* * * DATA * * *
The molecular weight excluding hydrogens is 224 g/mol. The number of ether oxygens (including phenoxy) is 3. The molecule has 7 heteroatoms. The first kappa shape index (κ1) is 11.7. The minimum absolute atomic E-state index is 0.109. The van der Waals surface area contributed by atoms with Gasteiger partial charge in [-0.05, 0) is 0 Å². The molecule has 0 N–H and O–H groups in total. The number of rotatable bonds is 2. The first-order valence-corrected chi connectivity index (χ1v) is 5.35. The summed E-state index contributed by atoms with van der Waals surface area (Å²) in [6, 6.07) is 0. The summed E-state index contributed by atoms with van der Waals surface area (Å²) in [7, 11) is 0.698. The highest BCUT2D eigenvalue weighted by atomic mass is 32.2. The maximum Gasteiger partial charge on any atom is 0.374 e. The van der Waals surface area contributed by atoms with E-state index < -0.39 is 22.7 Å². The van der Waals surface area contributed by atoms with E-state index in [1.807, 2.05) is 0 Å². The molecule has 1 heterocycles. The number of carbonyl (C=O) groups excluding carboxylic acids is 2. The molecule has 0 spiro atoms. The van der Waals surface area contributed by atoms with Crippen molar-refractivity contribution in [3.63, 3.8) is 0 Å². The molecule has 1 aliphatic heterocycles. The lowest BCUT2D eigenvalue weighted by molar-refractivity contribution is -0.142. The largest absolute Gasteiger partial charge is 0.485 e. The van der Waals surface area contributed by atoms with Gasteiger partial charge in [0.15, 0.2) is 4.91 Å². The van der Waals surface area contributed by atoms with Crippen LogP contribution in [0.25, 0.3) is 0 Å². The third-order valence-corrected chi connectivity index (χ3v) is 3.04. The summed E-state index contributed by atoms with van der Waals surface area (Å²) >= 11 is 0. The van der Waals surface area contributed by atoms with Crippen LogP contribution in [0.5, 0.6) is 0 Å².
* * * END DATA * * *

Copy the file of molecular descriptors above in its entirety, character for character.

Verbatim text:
The molecular weight excluding hydrogens is 224 g/mol. The number of ether oxygens (including phenoxy) is 3. The molecule has 7 heteroatoms. The first kappa shape index (κ1) is 11.7. The minimum absolute atomic E-state index is 0.109. The van der Waals surface area contributed by atoms with Gasteiger partial charge in [-0.05, 0) is 0 Å². The molecule has 0 N–H and O–H groups in total. The number of rotatable bonds is 2. The first-order valence-corrected chi connectivity index (χ1v) is 5.35. The summed E-state index contributed by atoms with van der Waals surface area (Å²) in [6, 6.07) is 0. The summed E-state index contributed by atoms with van der Waals surface area (Å²) in [7, 11) is 0.698. The highest BCUT2D eigenvalue weighted by atomic mass is 32.2. The maximum Gasteiger partial charge on any atom is 0.374 e. The van der Waals surface area contributed by atoms with E-state index < -0.39 is 22.7 Å². The van der Waals surface area contributed by atoms with E-state index in [1.807, 2.05) is 0 Å². The molecule has 1 heterocycles. The number of carbonyl (C=O) groups excluding carboxylic acids is 2. The molecule has 0 spiro atoms. The van der Waals surface area contributed by atoms with Crippen molar-refractivity contribution in [3.63, 3.8) is 0 Å². The molecule has 1 aliphatic heterocycles. The lowest BCUT2D eigenvalue weighted by molar-refractivity contribution is -0.142. The largest absolute Gasteiger partial charge is 0.485 e. The van der Waals surface area contributed by atoms with Gasteiger partial charge in [0.15, 0.2) is 4.91 Å². The van der Waals surface area contributed by atoms with Crippen LogP contribution in [0.25, 0.3) is 0 Å². The third-order valence-corrected chi connectivity index (χ3v) is 3.04. The summed E-state index contributed by atoms with van der Waals surface area (Å²) >= 11 is 0. The van der Waals surface area contributed by atoms with Crippen LogP contribution in [0.5, 0.6) is 0 Å².